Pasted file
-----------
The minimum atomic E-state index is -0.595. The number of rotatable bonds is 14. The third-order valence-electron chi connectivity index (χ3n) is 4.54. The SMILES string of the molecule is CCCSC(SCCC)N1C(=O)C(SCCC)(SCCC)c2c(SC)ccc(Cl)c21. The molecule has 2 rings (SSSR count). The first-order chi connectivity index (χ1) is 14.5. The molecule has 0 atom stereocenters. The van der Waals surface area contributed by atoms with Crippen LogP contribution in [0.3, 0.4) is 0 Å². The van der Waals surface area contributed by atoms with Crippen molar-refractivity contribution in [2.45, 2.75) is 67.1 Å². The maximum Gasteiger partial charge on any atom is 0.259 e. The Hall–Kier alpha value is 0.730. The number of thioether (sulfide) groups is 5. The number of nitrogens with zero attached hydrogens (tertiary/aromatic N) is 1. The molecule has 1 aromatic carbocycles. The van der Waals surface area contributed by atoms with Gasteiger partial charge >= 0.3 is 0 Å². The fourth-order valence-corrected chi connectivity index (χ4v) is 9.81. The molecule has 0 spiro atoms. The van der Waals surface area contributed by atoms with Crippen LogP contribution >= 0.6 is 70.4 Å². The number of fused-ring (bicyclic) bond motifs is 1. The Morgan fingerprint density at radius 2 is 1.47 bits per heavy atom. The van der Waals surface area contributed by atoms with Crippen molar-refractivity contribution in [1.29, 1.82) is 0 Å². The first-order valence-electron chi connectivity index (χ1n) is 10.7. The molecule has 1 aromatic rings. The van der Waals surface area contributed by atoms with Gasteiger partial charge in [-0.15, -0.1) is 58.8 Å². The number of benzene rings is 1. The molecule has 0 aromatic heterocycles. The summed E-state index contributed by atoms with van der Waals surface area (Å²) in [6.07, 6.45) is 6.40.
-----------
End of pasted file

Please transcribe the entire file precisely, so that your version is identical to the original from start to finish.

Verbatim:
The minimum atomic E-state index is -0.595. The number of rotatable bonds is 14. The third-order valence-electron chi connectivity index (χ3n) is 4.54. The SMILES string of the molecule is CCCSC(SCCC)N1C(=O)C(SCCC)(SCCC)c2c(SC)ccc(Cl)c21. The molecule has 2 rings (SSSR count). The first-order chi connectivity index (χ1) is 14.5. The molecule has 0 atom stereocenters. The van der Waals surface area contributed by atoms with Crippen LogP contribution in [0.3, 0.4) is 0 Å². The van der Waals surface area contributed by atoms with Crippen molar-refractivity contribution in [2.45, 2.75) is 67.1 Å². The maximum Gasteiger partial charge on any atom is 0.259 e. The Hall–Kier alpha value is 0.730. The number of thioether (sulfide) groups is 5. The number of nitrogens with zero attached hydrogens (tertiary/aromatic N) is 1. The molecule has 1 aromatic carbocycles. The van der Waals surface area contributed by atoms with Gasteiger partial charge >= 0.3 is 0 Å². The fourth-order valence-corrected chi connectivity index (χ4v) is 9.81. The molecule has 0 spiro atoms. The van der Waals surface area contributed by atoms with Crippen LogP contribution >= 0.6 is 70.4 Å². The number of fused-ring (bicyclic) bond motifs is 1. The Morgan fingerprint density at radius 2 is 1.47 bits per heavy atom. The van der Waals surface area contributed by atoms with Crippen molar-refractivity contribution in [1.29, 1.82) is 0 Å². The first-order valence-electron chi connectivity index (χ1n) is 10.7. The molecule has 1 aromatic rings. The van der Waals surface area contributed by atoms with Gasteiger partial charge in [-0.15, -0.1) is 58.8 Å². The number of benzene rings is 1. The molecule has 0 aromatic heterocycles. The summed E-state index contributed by atoms with van der Waals surface area (Å²) in [6.07, 6.45) is 6.40.